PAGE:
North American consumers are gravitating to self-service when it comes to buying and paying for goods and services. IHL Consulting Group, a retail analyst firm, expects consumers to spend more than U.S. $475 billion at self-checkout lanes, ticketing kiosks and other self-service machines in 2006, up from $324 billion in 2005. The pace of growth is continuing to pick up.
"We expect to see expenditures made at self-service kiosks to rise by about 51 percent this year and 33 percent in 2007," said IHL President Greg Buzek. The dollar value of such transactions could be near $1.2 trillion by 2009.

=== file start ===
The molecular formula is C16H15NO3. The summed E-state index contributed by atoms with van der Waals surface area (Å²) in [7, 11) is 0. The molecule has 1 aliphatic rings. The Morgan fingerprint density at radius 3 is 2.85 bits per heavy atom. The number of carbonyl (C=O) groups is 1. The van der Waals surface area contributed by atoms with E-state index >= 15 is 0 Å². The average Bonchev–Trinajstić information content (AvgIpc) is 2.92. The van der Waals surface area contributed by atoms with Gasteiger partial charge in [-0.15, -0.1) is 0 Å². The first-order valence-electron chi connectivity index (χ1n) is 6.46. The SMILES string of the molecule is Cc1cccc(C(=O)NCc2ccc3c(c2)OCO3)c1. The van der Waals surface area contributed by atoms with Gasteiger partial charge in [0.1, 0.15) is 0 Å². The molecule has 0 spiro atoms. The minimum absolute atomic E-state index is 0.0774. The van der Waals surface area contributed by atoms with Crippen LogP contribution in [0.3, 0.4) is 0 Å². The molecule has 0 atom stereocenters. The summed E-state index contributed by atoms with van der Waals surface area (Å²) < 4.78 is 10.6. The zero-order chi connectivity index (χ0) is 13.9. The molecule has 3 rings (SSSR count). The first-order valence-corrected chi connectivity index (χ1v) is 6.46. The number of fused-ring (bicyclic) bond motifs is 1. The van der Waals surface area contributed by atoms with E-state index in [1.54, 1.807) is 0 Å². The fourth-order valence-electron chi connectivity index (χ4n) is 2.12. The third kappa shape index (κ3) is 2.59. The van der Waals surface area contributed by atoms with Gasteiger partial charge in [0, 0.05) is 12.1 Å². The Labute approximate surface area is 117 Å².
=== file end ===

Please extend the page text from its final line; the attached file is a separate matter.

In the market study, 2006 North American Self-Service Kiosks, IHL examined increasing use of several types of self-service kiosks where payment is accepted:
"Kiosks are fundamentally changing the way consumers do business," Buzek said. "Among retailers, we are seeing anywhere from 15 percent to 40 percent of all purchases are made at self-checkout machines. Usage is even more impressive at airports, where some airlines estimate that near 80 percent of passengers are avoiding the traditional check-in process and instead using self-check-in machines."
Back to Breaking News